Undergoing a hysterectomy is a life-changing event and one that may hold the key to restoring your quality of life. As with any surgery of this kind, there are both short- and long-term consequences, and preparing yourself is always a good idea.
At Advanced Endometriosis Center, our team of women’s health experts, which is led by Ulas Bozdogan, MD, specializes in reproductive health issues, and more specifically, endometriosis. While we always do everything in our power to resolve women’s struggles without resorting to a hysterectomy, there are times when this course of action is the best way for a woman to regain control of her health.
If you’ve decided that a hysterectomy is the best path forward for your unique situation and goals, here’s a look at what you can expect afterward.
Performing a hysterectomy
There are many approaches to a hysterectomy in terms of which organs we remove. In some cases, we only need to remove the uterus, while in others we may also remove the cervix and other reproductive organs, such as the ovaries.
Whether we’re performing a total hysterectomy or a partial procedure, the good news is that Dr. Bozdogan excels in using the most advanced surgical techniques available, namely the da Vinci® surgical robotic system.
With da Vinci assistance, we’re able to combine the best of two worlds: robotic precision and accuracy along with human experience.
Of the many benefits of robot-assisted hysterectomies is the fact that we perform the procedure laparoscopically, which means we only need to make very small incisions to complete the work. In doing this, we’re able to improve your recovery process, since there’s minimal collateral tissue damage and blood loss, which decreases your risk for infection and speeds up the healing process.
The recovery process
You should expect to spend the night in the hospital after your procedure and, should everything check out, we’ll send you home the next day with complete aftercare instructions.
In most cases, we’ll ask that you take it easy for a few weeks following your hysterectomy and slowly return to your normal activity level as you improve. Of course, we’ll be with you every step of the way, and we’ll let you know when you can add activities, such as work, exercise, and more.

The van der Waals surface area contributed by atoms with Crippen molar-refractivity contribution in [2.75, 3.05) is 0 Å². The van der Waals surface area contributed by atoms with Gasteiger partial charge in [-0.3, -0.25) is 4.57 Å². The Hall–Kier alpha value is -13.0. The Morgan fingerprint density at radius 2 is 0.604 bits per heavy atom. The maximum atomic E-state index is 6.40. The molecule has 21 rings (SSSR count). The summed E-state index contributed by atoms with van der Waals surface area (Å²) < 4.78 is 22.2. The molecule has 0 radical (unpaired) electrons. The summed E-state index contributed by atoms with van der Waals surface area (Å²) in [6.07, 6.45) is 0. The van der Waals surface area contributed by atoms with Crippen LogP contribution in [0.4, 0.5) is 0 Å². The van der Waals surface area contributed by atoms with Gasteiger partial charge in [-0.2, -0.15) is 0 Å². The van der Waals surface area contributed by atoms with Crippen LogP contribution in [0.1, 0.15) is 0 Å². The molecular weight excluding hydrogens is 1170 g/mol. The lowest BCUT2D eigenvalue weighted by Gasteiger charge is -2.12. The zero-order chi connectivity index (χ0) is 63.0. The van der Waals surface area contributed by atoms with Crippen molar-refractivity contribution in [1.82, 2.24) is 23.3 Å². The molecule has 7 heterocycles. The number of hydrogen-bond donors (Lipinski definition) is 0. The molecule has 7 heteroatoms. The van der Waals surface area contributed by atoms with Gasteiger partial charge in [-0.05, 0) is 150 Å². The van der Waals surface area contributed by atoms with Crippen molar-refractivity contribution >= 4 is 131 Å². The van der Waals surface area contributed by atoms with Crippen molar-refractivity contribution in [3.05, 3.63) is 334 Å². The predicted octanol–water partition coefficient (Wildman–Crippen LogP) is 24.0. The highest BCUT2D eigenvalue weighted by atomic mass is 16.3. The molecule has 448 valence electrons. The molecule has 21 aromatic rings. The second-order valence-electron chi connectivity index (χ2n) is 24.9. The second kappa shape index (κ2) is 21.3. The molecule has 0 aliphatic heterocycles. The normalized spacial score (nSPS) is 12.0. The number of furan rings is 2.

During this time, you should pay close attention to your body and report any worrisome signs, such as persistent redness or soreness around your incision sites. If we perform your hysterectomy vaginally, there will be less cause for concern in this area.
The long-term consequences of a hysterectomy
One of the biggest consequences of a hysterectomy is that you will no longer menstruate, which is likely the goal in the first place. With the absence of your uterus, your endometriosis will resolve itself quickly, and you should no longer suffer painful and abnormal periods.
If we remove your ovaries, you should expect to enter menopause, which will likely come with side effects as your estrogen and progesterone levels decline. We’ll be ready to address any side effects as they arise.
One issue you should be on the lookout for is pelvic organ prolapse. Without the support of your uterus, other organs can shift out of place, such as your bowels or bladder. To offset this risk, we recommend that you strengthen your pelvic floor through these exercises.
If you have more questions about what to expect when it comes to life after a hysterectomy, book an appointment online or over the phone with Advanced Endometriosis Center today.